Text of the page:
News came out about discussions dealing with the future of the Fairgrounds. Over on the DukeCityFix, people are discussing what should be done. The overwhelming majority on that website think that they should keep the grounds where they are and upgrade the facilities. Now, I've been there many of times growing up including my junior prom and I can't think of any reason to keep any one of those buildings. I like the concept of the main streeet. I like the idea of having such a facility to bring everyone together for a grand 'ol yeehaw annually. But I can't help think that this location would serve a much better purpose being redeveloped and continuing what our city has set forth in developing great streets. The big walls and gate that guard the fairgrounds have a negative effect on the surrounding area by encouraging people to drive right by it. There is no incentive to slow down and get out of the car. I think the area would serve a much better purpose by being opened up and developing into a mixed-use area with offices, residential of all kinds, and in keeping with the community gathering space, purhaps a large regional park. The only reason to keep the fairgrounds in its current location is purely nostalgic. Hopefully our leaders and community make the right decision with this one.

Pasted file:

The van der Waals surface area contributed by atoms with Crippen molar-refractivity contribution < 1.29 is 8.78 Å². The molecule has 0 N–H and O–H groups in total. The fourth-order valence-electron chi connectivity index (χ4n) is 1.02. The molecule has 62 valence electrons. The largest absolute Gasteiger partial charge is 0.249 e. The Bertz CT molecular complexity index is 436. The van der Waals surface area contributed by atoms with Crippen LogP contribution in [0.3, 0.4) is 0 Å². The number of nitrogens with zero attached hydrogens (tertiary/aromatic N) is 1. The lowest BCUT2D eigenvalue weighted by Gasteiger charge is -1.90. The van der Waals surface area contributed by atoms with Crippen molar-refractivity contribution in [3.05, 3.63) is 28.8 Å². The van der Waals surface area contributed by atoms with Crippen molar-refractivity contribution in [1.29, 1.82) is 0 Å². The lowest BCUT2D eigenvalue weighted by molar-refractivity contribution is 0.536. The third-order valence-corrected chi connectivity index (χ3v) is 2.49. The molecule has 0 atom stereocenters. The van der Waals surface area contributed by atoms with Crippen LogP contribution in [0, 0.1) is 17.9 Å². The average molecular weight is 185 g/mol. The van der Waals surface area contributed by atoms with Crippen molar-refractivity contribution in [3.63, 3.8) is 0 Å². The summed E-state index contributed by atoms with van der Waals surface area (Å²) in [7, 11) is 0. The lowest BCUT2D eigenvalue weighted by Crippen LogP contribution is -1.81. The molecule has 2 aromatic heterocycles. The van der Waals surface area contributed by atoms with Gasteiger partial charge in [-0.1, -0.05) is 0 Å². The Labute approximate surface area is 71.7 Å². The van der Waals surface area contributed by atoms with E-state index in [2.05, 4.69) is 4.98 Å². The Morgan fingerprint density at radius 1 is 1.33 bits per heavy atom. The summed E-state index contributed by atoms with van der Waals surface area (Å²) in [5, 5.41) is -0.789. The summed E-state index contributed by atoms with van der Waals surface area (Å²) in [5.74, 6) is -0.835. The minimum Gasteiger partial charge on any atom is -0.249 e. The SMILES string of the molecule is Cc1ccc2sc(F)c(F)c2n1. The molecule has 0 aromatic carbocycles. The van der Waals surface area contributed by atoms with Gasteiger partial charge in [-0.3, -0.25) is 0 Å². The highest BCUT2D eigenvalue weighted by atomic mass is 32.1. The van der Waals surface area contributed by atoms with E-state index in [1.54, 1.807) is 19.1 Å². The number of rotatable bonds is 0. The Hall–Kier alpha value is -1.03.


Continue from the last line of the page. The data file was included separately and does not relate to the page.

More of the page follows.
Friday, November 18, 2005

Density, density, density

Recently announced projects either about to start construction or already under construction. These projects are all adding a significant amount to our urban living options throughout The District and beyond.

Silver Avenue Lofts phase I & II:

courtesy of

SG Properties newest product, 720 Roma Condominiums:

Rendering by Workshop Architects

Nob Hill's newest addition being developed by Maestas & Ward. This project is nice to see since the lot has been the only vacant lot in the city's hottest mixed-use neighborhood.

rendering courtesy of The Journal

In the Sawmill addition, this project is a terrific example of mixed-use and TRUE mixed-income. These are The Sawmill Lofts.

A nice reuse of an old building, this project is a true Loft project. Unfortunately, this project will replace a current artist exhibition space with relatively expensive live/work units. The Factory on 5th Lofts:

And the last project to make this post but none-the-less exciting to see come to fruition, UNM's School of Architecture building. Designed by Albuquerque's very own Antione Predock, it amazes me that we have one of the world's leading architects and yet we have so few examples of his work. This building will be a beautiful landmark that everyone will recognize. Lets hope the city and business community follow suite and get Predock on board for more high-profile projects.

rendering from

I have chosen to show these projects first because they are the few projects that have provided renderings to the public. Unfortunately, a company such as Dekker/Perich/Sabatini does not provide such renderings for even the largest of projects such as ABQ Uptown. It's hard to get excited for projects that no one can imagine before they are built. Anyhow, I'm excited for the city. This small sampling only represents approximately $60 million in development. The past five years has been tremendous, but the next five will prove to be even greater.